Signal processing of the global navigation satellite systems (GNSS) is a computationally demanding task due to the wide bandwidth of the signals and their complicated modulation schemes. The classical GNSS receivers therefore utilize tailored digital signal processors (DSP) not being flexible in nature. Fortunately, the up-to-date parallel processors or graphical processing units (GPUs) dispose sufficient computational power for processing of not only relatively narrow band GPS L1 C/A signal but also the modernized GPS, GLONASS, Galileo and COMPASS signals.
The performance improvement of the modern processors is based on the constantly increasing number of cores. This trend is evident not only from the development of the central processing units (CPUs), but also from the development of GPUs that are nowadays equipped with up to several hundreds of cores optimized for video signals. GPUs include special vector instructions that support implementation of massive parallelism. The new GPUs, named as general-purpose computation on graphics processing units (GPGPU), are able to process both graphic and general data, thus making the GNSS signal processing possible.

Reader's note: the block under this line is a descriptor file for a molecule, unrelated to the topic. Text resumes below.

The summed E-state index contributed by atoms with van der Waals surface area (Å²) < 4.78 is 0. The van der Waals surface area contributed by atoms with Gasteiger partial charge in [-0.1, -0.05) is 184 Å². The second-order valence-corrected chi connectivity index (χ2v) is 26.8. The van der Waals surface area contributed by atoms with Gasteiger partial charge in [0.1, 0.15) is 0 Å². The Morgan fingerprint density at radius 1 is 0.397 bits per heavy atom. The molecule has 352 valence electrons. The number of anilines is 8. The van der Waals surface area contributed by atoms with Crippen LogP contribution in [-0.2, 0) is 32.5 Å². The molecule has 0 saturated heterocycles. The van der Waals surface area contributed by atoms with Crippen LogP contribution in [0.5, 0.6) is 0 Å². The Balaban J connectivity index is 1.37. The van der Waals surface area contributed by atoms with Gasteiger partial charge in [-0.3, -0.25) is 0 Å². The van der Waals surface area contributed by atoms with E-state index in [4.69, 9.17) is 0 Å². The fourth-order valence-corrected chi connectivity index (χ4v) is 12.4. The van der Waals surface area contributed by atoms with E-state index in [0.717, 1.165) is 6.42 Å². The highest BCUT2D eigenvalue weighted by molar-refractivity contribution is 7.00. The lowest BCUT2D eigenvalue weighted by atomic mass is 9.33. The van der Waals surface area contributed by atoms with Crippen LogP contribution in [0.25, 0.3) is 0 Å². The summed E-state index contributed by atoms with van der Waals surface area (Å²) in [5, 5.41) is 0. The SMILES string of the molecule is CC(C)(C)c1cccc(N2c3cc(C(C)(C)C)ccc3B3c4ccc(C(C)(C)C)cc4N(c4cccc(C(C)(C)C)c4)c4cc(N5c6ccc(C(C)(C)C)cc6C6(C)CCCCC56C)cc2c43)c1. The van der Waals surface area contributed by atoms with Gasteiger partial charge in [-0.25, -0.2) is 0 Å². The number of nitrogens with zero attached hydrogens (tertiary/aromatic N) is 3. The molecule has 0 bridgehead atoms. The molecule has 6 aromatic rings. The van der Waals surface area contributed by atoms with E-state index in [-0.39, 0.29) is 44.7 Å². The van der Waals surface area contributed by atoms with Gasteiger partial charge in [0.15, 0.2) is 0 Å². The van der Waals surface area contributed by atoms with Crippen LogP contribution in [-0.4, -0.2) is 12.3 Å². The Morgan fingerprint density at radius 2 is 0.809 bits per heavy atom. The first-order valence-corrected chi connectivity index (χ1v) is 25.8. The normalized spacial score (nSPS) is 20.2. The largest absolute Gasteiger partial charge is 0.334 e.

Application programming interfaces (APIs) supporting GPU parallel processing have been developed and standardized. The most general one, Open Computing Language (Open CL), is now supported by most of the GPU vendors. Next, Compute Unified Device Architecture (CUDA) language was developed for NVidia graphic cards. The CUDA language features optimized signal processing libraries including efficient implementation of the fast Fourier transform (FFT).
In this paper, we study the applicability of the GPU approach in GNSS signal acquisition. Two common parallel DSP methods, parallel code space search (PCSS) and double-block zero padding (DBZP), have been investigated.
Implementations in the C language for CPU and the CUDA language for GPU are discussed and compared with respect to the acquisition time. It is shown that for signals with long ranging codes (with 10230 number of chips - Galileo E5, GPS L5 etc.).
Paper presented at the "European Navigation Conference 2012", held in Gdansk, Poland
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